Following news that the Yemeni government resigned amid conflict with the country’s rebels, State Department spokeswoman Jen Psaki was grilled by reporters who questioned why “anarchy is not enough” of a reason for the U.S. to close their embassy in Yemen.
“In terms of the embassy, what’s the status of that?” asked the Associated Press’s Matt Lee.
“Of course, the safety and security of our personnel is of paramount importance,” said Psaki. “We are prepared to adjust our presence if necessary, but there has been no change in our security posture.”
“So, basically, anarchy is not enough to get you to adjust your presence?” Lee asked pointedly.
“Well, Matt, with all due respect to your assessment, as an AP reporter,” Psaki began condescendingly, “we have the United States government and our team on the ground assessing what is needed. We take it very seriously and we’ll make changes if we need to.”
“Don’t misunderstand, I’m not saying that you should, or that I think you should,” Lee responded. “I’m just wondering what it would take because it seems pretty bad right now.”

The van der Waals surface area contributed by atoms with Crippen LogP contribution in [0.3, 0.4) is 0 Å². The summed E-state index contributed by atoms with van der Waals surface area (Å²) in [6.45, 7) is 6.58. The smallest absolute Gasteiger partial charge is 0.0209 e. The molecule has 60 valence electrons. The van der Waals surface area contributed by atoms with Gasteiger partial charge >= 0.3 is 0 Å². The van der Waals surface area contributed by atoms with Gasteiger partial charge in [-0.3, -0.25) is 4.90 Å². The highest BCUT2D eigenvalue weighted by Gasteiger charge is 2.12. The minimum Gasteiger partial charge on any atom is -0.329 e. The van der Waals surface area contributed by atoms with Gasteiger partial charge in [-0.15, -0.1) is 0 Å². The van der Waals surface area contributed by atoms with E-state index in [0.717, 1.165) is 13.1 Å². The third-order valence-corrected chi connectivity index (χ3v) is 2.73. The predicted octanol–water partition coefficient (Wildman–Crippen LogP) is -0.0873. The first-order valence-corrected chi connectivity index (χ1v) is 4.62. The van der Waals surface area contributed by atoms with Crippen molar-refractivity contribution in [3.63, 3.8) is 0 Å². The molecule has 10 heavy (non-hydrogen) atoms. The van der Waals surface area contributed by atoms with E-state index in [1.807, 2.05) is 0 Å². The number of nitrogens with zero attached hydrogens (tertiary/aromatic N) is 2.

“Well, we’ve all seen the images on television and certainly we’ve seen violence escalate over the last several days,” Psaki explained. “There was a lull in that a bit yesterday, but we want to assess what’s needed. We’re certainly prepared to take steps if we need to.”
“So you don’t agree with the assessment that it’s anarchy in Yemen then,” another reporter asked.
“I don’t think I’d describe it in those terms,” Psaki said. “So I’ll leave it in my own terms.”
“What would you describe the situation as then?” the reporter questioned.
“I’ll leave it as I just described it. Obviously there has been news that has been breaking. We’re assessing what that means, we’re looking for confirmation of that,” Psaki said. “We’re continuing to encourage and support a peaceful transition. Obviously, we’re not in a position, I don’t think any of you are either, to assess what it means at this point and time.”